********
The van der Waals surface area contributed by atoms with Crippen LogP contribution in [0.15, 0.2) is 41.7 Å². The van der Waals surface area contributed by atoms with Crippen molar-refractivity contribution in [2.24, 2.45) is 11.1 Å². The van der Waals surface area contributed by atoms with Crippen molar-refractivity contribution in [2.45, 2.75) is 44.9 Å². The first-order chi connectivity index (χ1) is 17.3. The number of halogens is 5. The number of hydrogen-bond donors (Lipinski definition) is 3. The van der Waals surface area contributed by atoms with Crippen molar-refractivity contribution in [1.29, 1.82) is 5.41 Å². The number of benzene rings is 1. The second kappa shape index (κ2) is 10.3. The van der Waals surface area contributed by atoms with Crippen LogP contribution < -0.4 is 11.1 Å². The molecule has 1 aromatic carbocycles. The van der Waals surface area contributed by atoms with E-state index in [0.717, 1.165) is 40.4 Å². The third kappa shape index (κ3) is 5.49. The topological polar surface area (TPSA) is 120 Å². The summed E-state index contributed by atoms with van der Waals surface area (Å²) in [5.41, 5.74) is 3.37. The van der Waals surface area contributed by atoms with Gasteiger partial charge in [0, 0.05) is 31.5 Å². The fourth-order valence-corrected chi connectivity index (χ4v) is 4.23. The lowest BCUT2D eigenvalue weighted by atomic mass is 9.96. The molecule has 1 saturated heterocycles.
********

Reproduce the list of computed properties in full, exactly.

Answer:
The van der Waals surface area contributed by atoms with Crippen LogP contribution in [0.15, 0.2) is 41.7 Å². The van der Waals surface area contributed by atoms with Crippen molar-refractivity contribution in [2.24, 2.45) is 11.1 Å². The van der Waals surface area contributed by atoms with Crippen molar-refractivity contribution in [2.45, 2.75) is 44.9 Å². The first-order chi connectivity index (χ1) is 17.3. The number of halogens is 5. The number of hydrogen-bond donors (Lipinski definition) is 3. The van der Waals surface area contributed by atoms with Crippen molar-refractivity contribution in [1.29, 1.82) is 5.41 Å². The number of benzene rings is 1. The second kappa shape index (κ2) is 10.3. The van der Waals surface area contributed by atoms with Crippen LogP contribution < -0.4 is 11.1 Å². The molecule has 1 aromatic carbocycles. The van der Waals surface area contributed by atoms with E-state index in [0.717, 1.165) is 40.4 Å². The third kappa shape index (κ3) is 5.49. The topological polar surface area (TPSA) is 120 Å². The summed E-state index contributed by atoms with van der Waals surface area (Å²) in [5.41, 5.74) is 3.37. The van der Waals surface area contributed by atoms with Gasteiger partial charge in [0, 0.05) is 31.5 Å². The fourth-order valence-corrected chi connectivity index (χ4v) is 4.23. The lowest BCUT2D eigenvalue weighted by atomic mass is 9.96. The molecule has 1 saturated heterocycles.